The traditional Passover Haggadah teaches that in every generation some pharaoh will arise to destroy and that in every generation, every human being–not just every Jew–must look upon herself or himself as if it is we, not our ancestors only, who must go forth to freedom.

In this generation, what pharaoh do we face, what freedom must we seek, what action could we take–not only Jews but all of us who face the dangerous pharaohs?

This year, the first Seder of Passover falls on Saturday night, April 19; Earth Day occurs three days later, on April 22. The environmental focus of Earth Day–which has softened a great deal over the decades–could be sharpened in connection with Passover and its reminder about contemporary pharaohs. Passover intertwines human freedom with the renewal of the earth: in the moment of spring, when new grain, new lambs and new flowers rise up against winter, not only a community of oppressed human beings but the earth itself rises up against pharaoh (in what we call the “plagues”).

Today the global climate crisis threatens the whole planetary web of life, and there are some institutions–pharaohs–that make the crisis worse. They are bringing on us all the plagues of today–rivers undrinkable, frogs dying, the Great Lakes drying, hurricanes worsening, glaciers melting, polar bears drowning, seacoasts rising, droughts consuming.

There is a close relationship between our individual profligate consumption of coal and oil and the behavior of these pharaohs–Big Oil, Big Coal and Big Auto. They seduce us into our addictions while claiming that global “scorching” does not exist, or that if it does it is not the result of human misdeeds, or that even if it is, it will cost our economy too much to change. All this is the behavior of pharaohs protecting their power and wealth by making their products into our idols.

At Passover, eating matzo–unleavened bread–is connected to getting all leavening out of our houses–yeast, fermented foods, souring agents. The Hassidic teachers of Jewish mysticism saw leavening not only as physical but metaphorically as the swelling up of excess in our own lives–the pharaoh within each of us, swelling us up in grandiosity. In this sense, overconsumption is “leavening,” and Passover is teaching us that spring cleaning is a time to simplify our lives.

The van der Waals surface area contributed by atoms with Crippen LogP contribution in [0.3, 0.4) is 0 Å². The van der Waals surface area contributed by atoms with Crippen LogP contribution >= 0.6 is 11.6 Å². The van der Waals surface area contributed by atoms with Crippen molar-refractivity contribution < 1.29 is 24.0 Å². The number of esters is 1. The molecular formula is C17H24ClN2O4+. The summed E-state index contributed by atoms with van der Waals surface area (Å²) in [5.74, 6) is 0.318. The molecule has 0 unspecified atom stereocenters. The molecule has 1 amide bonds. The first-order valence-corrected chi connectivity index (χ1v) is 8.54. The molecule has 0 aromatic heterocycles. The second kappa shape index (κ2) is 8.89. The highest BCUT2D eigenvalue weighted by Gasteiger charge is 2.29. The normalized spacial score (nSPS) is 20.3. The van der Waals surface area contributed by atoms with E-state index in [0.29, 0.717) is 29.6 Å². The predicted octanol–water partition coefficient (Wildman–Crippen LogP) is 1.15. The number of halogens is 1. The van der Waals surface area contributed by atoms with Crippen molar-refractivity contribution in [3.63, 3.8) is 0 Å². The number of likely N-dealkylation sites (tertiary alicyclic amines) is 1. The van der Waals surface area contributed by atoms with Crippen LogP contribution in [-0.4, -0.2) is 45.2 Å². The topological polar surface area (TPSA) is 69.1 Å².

Specifically, is coal-fired electricity “leavening,” to be expelled from our houses and replaced by wind-stirred electricity? Is our own addiction to the overuse of oil, coal and gasoline a kind of leavening?

How could households and congregations sweep out this kind of leavening before, during or after Passover?

Passover is about not only personal change but also political and social change. Can we face the external pharaohs as well–those institutions that are turning the great round earth into a narrow place–Mitzrayyim (the Hebrew word for Egypt, which actually means “tight and narrow space”)?

On the Sabbath before Passover (April 18-19), traditionally the prophetic reading in synagogue is from the Prophet Malachi. It ends with God promising to send Elijah the Prophet to turn the hearts of parents to children and the hearts of children to parents–“lest the earth be utterly destroyed.”

This 2,500-year-old prophetic call comes alive with new force in our generation–calling for the old and young to work together–to take on “Elijah’s” mission–to heal the earth from the danger of utter destruction.

For the Seder, families and congregations could use supplemental Haggadah readings on healing the earth, with the goal of inspiring efforts during the rest of Passover to work for earth-healing change at home and in public policy.

Beyond the conventional home and community Seders, we could do Speakout Street Seders for the Earth–perhaps during the week before Passover–to galvanize public attention and stir conversations at home Seders all over the country. Earth Day itself could be another venue for such events.

Could such Speakout Street Seders for the Earth gather people in many different cities to focus public attention on the need for change in public policy–and on the pharaohs that stand in the way?

At Environmental “Protection” Agency regional offices, demanding that the EPA permit the states to adopt higher earth-healing standards on carbon emissions?

Or at ExxonMobil offices, demanding carbon taxes?

Or at Congressional offices, with the Warner-Lieberman climate bill coming up for votes about then, needing major improvements?

Could we bring matzo and bitter herbs, chant the plagues of today–as we pour wine out of our cups?

Could we make such Street Seders not only a warning but also a time for joy? At the home Seder, we traditionally save a cup of wine to welcome Elijah. Perhaps at such Speakout Seders for the Earth we can, with joyful song and dance, welcome the Elijah in one another–the Elijah who turns the hearts of parents and children to one another “lest the earth be utterly destroyed.”